The Moral Conscience of James Brown

Brown consistently preached the virtues of staying in school to the black community. But his social conscience did not end with education.
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I have listened to NPR long enough to know whenever they lead with a speech or song by a famous individual at the top of the hour, most likely that person has just died. Such was the case when at 5:00 AM on Christmas morning I awoke to the sound of one of James Brown's signature songs: "Papa's got a Brand New Bag," I knew prior to any confirmation that Brown had died.

Brown's death marks an end to an extraordinary five-decade career that influenced other music icons such as Michael Jackson, Prince, and Mick Jagger. Moreover, his records of the 60's and 70's were more heavily sampled by rap and hip-hop acts than those of any other artist.

I had the pleasure of seeing Brown perform live on several occasions. The format deviated little over years, but it didn't have to because it worked. The band would get things started by playing for roughly 20 minutes that unmistakable James Brown beat that emphasized the saxophone of Maceo Parker.

The emcee would then ask us were we ready for "Mr. Dynamite," "The Hardest Working Man in Show Business," "Soul Brother No. 1," "The King of Soul" and the "Godfather of Soul?"

With everyone already out of the seats Brown would slide across the stage, grab the microphone, release it, pull it back, and give us a "uh, good god." We were ready to go wherever Brown was willing to take us.

At one of these performances, I had the pleasure of "singing with the Godfather of Soul"--at least that's how I tell the story. It was Brown's last song of the evening, I was dancing in close proximity of Brown, who would say a line and then give me the microphone to repeat whatever he had just said. It was truly one of my concert highlights.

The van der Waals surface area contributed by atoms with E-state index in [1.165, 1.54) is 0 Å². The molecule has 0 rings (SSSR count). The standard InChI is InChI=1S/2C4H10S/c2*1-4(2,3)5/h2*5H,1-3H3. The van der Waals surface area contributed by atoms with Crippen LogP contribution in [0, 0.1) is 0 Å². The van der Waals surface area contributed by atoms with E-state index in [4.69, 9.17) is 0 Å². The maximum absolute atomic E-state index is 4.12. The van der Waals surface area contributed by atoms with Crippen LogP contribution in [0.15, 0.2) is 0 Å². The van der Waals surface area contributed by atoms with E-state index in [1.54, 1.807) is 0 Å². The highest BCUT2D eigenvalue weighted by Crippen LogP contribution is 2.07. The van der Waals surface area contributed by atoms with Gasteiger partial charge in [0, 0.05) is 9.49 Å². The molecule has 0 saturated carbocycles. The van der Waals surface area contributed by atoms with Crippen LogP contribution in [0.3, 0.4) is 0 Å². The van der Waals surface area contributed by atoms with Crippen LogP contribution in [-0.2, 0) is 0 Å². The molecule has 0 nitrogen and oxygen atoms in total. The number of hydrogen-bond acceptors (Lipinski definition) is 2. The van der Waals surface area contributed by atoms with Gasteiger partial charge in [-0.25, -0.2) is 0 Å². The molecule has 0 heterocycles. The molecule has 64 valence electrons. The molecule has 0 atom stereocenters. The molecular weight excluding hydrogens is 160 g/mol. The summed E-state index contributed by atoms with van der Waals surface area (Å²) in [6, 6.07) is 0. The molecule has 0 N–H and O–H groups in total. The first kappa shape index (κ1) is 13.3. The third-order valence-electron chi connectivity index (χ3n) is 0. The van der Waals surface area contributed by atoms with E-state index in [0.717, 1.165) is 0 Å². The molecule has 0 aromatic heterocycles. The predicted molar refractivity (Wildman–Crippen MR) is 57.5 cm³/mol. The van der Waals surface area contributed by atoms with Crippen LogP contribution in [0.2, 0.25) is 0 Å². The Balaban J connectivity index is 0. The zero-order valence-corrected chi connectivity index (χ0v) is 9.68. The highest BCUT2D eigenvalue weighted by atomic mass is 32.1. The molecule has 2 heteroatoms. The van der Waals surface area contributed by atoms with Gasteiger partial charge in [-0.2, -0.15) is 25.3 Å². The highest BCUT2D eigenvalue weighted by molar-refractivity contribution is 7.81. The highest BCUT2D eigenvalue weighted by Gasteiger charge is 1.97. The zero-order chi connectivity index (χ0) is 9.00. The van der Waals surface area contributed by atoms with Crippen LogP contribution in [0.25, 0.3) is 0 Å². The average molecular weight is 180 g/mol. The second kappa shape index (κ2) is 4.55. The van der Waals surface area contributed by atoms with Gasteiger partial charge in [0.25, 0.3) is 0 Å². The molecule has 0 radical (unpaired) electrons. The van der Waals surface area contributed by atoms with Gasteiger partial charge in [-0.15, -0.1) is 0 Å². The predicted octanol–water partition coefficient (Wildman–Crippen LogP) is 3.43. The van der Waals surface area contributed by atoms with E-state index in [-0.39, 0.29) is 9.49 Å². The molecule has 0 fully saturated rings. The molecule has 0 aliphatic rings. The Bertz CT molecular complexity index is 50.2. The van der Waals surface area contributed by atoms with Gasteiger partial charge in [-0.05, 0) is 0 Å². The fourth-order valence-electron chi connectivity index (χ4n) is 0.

James Brown, along with Muhammad Ali, was the most important iconic figure of my youth. For me, Brown was far more than an entertainer; he was an entrepreneur as well as a moral conscience for black people.

He understood the magnitude of his influence and the responsibility that went along with it. Brown consistently preached the virtues of staying in school to the black community. In 1966 he released the top 10 single, "Don't be a Dropout." But his social conscience did not end with education.

In 1968, Martin Luther King had been assassinated, the political influence of the Civil Rights Movement was diminishing, and Black Power began to rise in its place. Cultural influences were dividing the black community. Were we going to self-identify as Negro or black? Were we going to be a people focused on assimilating or self-determination?

Brown told Jet Magazine that he had decided to forgo his traditional processed hair opting instead for the "natural" look. Shortly after he released "Say it Loud--I'm Black and I'm Proud." And he followed that up the next year with "I don't want Nobody to Give me Nothing (Open up the door I'll get it myself)."

Brown would later admit these songs "cost me a lot of my crossover audience," but there is no denying that it also caught the rising spirit of black nationalism and "Say it Loud," in particular, became the unifying anthem of the period.

To avoid the violence that had besieged other urban cities immediately following the King assassination, Boston Mayor Kevin White decided to televise Brown's Boston concert, understanding that Brown's influence could keep people at home.

When former Oakland Raider receiver Art Powell formed the Black and Brown Trading stamp Corporation during the late 1960's to assist black businesses in Oakland to provide incentives to local patrons, the stamp featured the image of James Brown. Powell understood the profound impact and credibility that came with having an association with Brown.

For some, Brown may be known more for his cameo appearances in movies like the Blues Brothers and Rock IV and his legal struggles than for the way he dominated music in the 60's and 70's. But James Brown was a musical as well as a cultural revolutionary that used his influence to promote black pride and self-determination.

Byron Williams is an Oakland pastor and syndicated columnist. E-mail him at or leave a message at (510) 208-6417. Send a letter to the editor to

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